on twitter and scott wapner cnbc. "power lunch" starts right now. >> indeed it does. welcome to "power lunch," everybody. bulls, large and in charge. the dow trying to wipe out monday's triple digit loss. we have two breaking news stories this hour. president obama to speak in 15 minutes time. he will ask congress to come up with short-term packages to put off automotiatic spending cuts. hampton, we begin with you, budget office right now releasing its budget and economic outlook. give us details. >> reporter: the budget office, assumes no change in current laws, 2013 fiscal year budget deficit, $845 billion. cbo projects first time below $1 trillion since 2008, 5% of gdp, well below the peak of 2009. saying deficits decline as a percentage of gdp could dip as low as 2.4% in 2015. then they start to rise again in 2016. that 10-year-old cbo deficit projection increased overall to 4.6 trillion for the 2013 decade up from $20.2 trillion in it's previous. cbo sees real gdp growing 1.4% in 2013, the sub died growth limits businesses to hire more workers, cbo projecting unemployment rate to stay n
to do after stanford? >> i would like to earn my way to being a ceo. >> welcome to 60 minutes on cnbc. i'm bob simon. in this edition, we look at three groundbreaking approaches to education. first, we visit the seed public charter school, the nation's first urban public boarding school. later, we meet some unlikely students who are getting a liberal arts college degree behind bars. and finally, we go to the harlem children's zone under the leadership of geoffrey canada. we begin with seed, one of the most successful and innovative charter schools in the country. it was started in 1998 in southeast washington, d.c., where some of the nation's most troubled schools are located and where most students don't finish high school. but as byron pitts first reported in 2010, seed students are different. most graduate and go on to college. admission to seed is by lottery, open to any family in the district willing to take a chance. >> girl 41. >> yeah! >> this family was one of the few who won the lottery, a $35,000-per-year education paid for by private and government money. >> boy 12. >> yay! >
on cnbc. i'm steve kroft. in this edition, scott pelley reports on hard times in a small midwestern town, and later, bob simon's story on a yonkers, new york, bakery that became a role model for social activism and small business success. we begin with the plight of wilmington, ohio. when president spoke of "the winter of our hardship" in his inaugural address of 2009, no one understood it better than the people in wilmington. they were in the grip of a brutal series of layoffs at dhl, the air shipping company, at a time when claims for unemployment benefits in the u.s. were the highest in nearly 30 years. in december 2008, just before all the speeches and parties of inauguration day, scott pelley headed to ohio to find out what questions the families in wilmington were asking. >> are we going to lose our home? you know, are we going to be able to pay our property taxes? what are we're gonna do for insurance? what are we're gonna do for food? you know, and these are questions that you'd never think that you'd ask yourself, you know. and now they're discussions in the home. >> bear hug, b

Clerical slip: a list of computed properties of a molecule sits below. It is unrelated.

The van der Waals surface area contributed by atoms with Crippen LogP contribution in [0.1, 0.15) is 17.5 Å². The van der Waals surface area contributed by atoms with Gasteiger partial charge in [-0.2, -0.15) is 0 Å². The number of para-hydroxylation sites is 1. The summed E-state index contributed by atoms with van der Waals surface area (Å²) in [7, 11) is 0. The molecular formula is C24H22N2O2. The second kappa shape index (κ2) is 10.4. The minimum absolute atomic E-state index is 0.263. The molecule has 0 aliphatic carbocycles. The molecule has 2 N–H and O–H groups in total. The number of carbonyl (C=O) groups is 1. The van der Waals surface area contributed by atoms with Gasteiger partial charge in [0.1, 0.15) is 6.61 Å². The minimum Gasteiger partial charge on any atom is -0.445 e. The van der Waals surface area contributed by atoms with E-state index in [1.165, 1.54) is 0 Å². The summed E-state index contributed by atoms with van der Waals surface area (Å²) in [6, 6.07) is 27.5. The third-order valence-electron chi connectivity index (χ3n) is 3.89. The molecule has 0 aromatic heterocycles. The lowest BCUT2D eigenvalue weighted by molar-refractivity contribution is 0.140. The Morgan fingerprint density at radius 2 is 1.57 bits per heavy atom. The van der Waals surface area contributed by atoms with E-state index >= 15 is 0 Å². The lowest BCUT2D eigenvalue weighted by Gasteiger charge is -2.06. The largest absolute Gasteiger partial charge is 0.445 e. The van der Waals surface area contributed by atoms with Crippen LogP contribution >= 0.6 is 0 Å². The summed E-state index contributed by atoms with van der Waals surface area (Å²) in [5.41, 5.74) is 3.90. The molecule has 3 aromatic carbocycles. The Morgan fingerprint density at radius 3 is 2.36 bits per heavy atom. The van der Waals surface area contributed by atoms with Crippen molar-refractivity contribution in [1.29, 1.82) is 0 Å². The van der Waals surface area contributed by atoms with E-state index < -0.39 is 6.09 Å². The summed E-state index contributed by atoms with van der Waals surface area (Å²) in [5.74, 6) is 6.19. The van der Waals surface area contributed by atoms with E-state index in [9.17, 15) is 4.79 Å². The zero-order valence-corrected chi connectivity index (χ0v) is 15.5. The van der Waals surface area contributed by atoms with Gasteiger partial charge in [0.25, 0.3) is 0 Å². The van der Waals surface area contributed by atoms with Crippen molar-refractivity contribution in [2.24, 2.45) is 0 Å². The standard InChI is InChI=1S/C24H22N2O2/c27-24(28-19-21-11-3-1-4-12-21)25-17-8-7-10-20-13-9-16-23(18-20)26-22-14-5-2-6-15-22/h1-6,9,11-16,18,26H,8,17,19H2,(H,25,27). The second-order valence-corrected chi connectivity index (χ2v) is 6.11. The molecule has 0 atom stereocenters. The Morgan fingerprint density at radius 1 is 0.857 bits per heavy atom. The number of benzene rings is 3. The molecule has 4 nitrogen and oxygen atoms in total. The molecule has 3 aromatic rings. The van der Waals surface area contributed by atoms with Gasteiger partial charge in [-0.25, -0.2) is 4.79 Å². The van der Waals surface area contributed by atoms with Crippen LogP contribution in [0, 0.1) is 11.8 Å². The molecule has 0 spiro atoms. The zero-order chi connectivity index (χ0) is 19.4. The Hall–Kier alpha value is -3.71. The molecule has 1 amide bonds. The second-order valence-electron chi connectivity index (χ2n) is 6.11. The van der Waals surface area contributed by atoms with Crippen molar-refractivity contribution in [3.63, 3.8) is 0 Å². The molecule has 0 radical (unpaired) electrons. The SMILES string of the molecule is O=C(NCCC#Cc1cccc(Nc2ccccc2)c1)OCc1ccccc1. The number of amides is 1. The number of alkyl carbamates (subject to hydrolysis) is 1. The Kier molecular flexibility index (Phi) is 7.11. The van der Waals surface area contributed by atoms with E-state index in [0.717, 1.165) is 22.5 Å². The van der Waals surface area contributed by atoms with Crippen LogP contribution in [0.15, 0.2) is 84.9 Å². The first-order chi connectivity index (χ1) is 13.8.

minutes on cnbc. i'm bob simon. in this edition, we look at the life of tech titan steve jobs, the cofounder of apple, and we also examine the unexpected impact that one of his inventions, the ipad, is having on children and parents living with autism. in 2004, jobs asked walter isaacson, a former editor of time magazine, if he would write his biography. isaacson thought the request premature since jobs was still a young man. what he didn't know at the time, and only a few people did, was that jobs was about to undergo surgery for pancreatic cancer and was feeling his mortality. in 2009, with jobs already gravely ill, isaacson began the first of more than 40 interviews with him, the last being conducted a few weeks before his death. as steve kroft first reported in october 2011, the result was the best-selling book of the year. >> when walter isaacson first began working on the book-- which is published by simon & schuster, a division of cbs--steve jobs' wife, laurene powell, told him, "be honest with his failings as well as his strengths. there are parts of his life and his p
? >> in medicine we say t.n.t.c.: too numerous to count. too numerous to count. >> welcome to 60 minutes on cnbc. i'm bob simon. in this edition, we meet the scientist whose work could change the world as we know it. and visit with a doctor who has revolutionized medicine. back in 1989, the scientific breakthrough that could solve our energy problems seemed at hand. it was the announcement of cold fusion nuclear energy that can work at room temperature on a tabletop. it promised to be cheap, limitless, and clean, and end our dependence on fossil fuels. then just as quickly as a find was reported, it was discredited. cold fusion became a catchphrase for junk science. yet, as scott pelley reported in april 2009, 20 years after being thoroughly debunked, for some scientists, cold fusion was suddenly hot again. >> we can wield the power of nuclear physics on a tabletop. the potential is unlimited. that is the most powerful energy source known to man. >> michael mckubre says he has seen that energy more than 50 times in cold fusion experiments he's doing at sri international, a respected california lab